Employment and Self-Employment in the Wake of Hurricane Katrina

by Julie Zissimopoulos, Lynn A. Karoly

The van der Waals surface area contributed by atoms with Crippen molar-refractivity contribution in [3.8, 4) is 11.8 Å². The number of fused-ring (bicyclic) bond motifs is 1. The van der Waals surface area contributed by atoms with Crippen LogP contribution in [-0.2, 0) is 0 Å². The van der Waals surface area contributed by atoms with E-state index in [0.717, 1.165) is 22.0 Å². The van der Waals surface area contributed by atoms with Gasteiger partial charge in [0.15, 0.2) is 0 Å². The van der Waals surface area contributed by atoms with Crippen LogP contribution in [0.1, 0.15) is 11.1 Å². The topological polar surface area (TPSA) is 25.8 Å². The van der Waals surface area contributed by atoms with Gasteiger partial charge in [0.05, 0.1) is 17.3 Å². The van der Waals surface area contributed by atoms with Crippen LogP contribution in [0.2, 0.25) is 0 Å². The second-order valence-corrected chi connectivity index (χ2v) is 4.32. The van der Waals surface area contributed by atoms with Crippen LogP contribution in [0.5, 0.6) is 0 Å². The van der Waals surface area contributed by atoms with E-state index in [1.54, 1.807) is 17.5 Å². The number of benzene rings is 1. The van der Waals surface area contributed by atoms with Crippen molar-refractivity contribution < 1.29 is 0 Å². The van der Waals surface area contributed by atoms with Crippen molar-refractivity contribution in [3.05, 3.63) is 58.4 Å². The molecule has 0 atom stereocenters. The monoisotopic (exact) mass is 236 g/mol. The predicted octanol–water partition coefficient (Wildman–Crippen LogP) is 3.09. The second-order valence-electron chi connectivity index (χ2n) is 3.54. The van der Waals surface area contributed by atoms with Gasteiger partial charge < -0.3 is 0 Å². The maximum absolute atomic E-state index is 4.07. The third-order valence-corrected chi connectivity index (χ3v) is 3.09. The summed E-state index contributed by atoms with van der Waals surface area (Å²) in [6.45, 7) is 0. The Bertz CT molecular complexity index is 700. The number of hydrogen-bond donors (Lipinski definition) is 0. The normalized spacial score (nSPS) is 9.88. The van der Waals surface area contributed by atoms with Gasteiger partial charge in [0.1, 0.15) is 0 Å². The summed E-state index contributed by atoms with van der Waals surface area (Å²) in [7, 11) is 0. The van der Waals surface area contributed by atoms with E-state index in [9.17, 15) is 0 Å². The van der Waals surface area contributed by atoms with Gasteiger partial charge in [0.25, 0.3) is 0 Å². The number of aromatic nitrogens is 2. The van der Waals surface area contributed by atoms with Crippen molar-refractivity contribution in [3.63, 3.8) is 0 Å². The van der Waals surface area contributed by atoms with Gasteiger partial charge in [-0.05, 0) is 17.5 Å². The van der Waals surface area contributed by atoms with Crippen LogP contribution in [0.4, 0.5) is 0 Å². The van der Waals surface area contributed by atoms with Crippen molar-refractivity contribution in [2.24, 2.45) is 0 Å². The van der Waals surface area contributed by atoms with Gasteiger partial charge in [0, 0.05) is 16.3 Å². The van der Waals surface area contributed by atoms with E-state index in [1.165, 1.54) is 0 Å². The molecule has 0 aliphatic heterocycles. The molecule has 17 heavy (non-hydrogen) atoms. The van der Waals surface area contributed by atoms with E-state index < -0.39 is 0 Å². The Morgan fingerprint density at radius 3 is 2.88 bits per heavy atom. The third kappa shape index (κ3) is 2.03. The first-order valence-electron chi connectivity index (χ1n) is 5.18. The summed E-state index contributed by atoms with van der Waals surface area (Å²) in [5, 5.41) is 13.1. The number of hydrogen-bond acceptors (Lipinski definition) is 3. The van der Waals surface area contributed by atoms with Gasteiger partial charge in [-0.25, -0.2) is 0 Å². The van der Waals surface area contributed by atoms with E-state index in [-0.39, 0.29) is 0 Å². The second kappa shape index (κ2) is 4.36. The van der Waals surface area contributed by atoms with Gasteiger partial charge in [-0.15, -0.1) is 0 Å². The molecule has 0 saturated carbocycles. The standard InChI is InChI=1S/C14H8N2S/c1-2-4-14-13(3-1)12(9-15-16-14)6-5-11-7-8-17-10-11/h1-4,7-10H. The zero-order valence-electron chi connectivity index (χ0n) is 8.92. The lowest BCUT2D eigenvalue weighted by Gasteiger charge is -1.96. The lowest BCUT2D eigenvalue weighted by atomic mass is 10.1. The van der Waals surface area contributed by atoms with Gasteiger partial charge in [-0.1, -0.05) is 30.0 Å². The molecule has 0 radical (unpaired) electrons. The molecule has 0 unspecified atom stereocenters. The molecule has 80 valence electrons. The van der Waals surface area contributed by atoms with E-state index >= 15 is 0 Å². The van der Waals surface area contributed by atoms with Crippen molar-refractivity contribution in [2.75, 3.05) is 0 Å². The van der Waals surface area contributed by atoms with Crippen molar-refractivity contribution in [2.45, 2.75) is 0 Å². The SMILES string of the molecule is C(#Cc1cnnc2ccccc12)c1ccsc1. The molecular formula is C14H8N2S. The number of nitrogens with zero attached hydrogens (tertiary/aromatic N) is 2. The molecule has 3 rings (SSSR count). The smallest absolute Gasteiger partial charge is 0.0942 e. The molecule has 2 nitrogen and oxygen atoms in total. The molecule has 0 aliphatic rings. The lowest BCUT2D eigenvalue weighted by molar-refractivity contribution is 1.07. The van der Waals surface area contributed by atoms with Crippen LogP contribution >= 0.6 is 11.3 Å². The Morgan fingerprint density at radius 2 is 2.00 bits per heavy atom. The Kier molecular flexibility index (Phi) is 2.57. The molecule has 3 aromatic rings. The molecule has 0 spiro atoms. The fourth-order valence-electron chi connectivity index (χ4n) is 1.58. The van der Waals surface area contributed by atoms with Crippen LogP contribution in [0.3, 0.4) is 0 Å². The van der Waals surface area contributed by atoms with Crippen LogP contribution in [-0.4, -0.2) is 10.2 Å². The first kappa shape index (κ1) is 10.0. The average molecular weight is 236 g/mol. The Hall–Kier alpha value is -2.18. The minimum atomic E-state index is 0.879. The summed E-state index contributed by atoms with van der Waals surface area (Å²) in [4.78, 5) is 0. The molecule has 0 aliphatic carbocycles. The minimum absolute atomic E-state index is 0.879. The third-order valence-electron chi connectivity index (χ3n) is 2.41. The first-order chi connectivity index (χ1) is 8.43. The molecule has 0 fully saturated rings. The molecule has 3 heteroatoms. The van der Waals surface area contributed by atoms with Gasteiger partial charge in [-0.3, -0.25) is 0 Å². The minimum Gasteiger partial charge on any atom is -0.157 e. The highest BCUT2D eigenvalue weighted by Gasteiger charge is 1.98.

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Year 2005 brought four severe hurricanes to the U.S. Gulf states, including Hurricane Katrina, an exceptional storm in terms of its magnitude of destruction. The authors examine the short- and long-term effects of Hurricane Katrina on the labor market outcomes of prime age individuals in the states most affected by the hurricane and for evacuees using data from the monthly Current Population Survey. They find that in the states most affected by Hurricane Katrina-Alabama, Florida, Louisiana and Mississippi-employment and unemployment by the end of 2006 were at similar rates as the end of 2003 with the exception of Mississippi, which still had lower employment and higher unemployment at the end of 2006 compared with pre-Katrina levels. By one year after the hurricane, evacuees that returned to their pre-Katrina state of residence have labor force participation rates and unemployment rates at the same level or near that of non-evacuees. Evacuees that relocated (non-returnees) have lower employment rates and higher unemployment rates, both immediately following the hurricane and one year later. Self-employment rates are higher for returning evacuees in all states compared with non-evacuees in those states in the months immediately following the hurricane but are no different one year later. There is some evidence of higher self-employment rates among non-returnees that may be due to poor job prospects in the wage and salary sector or due to new opportunities for starting businesses in the wake of hurricane Katrina.

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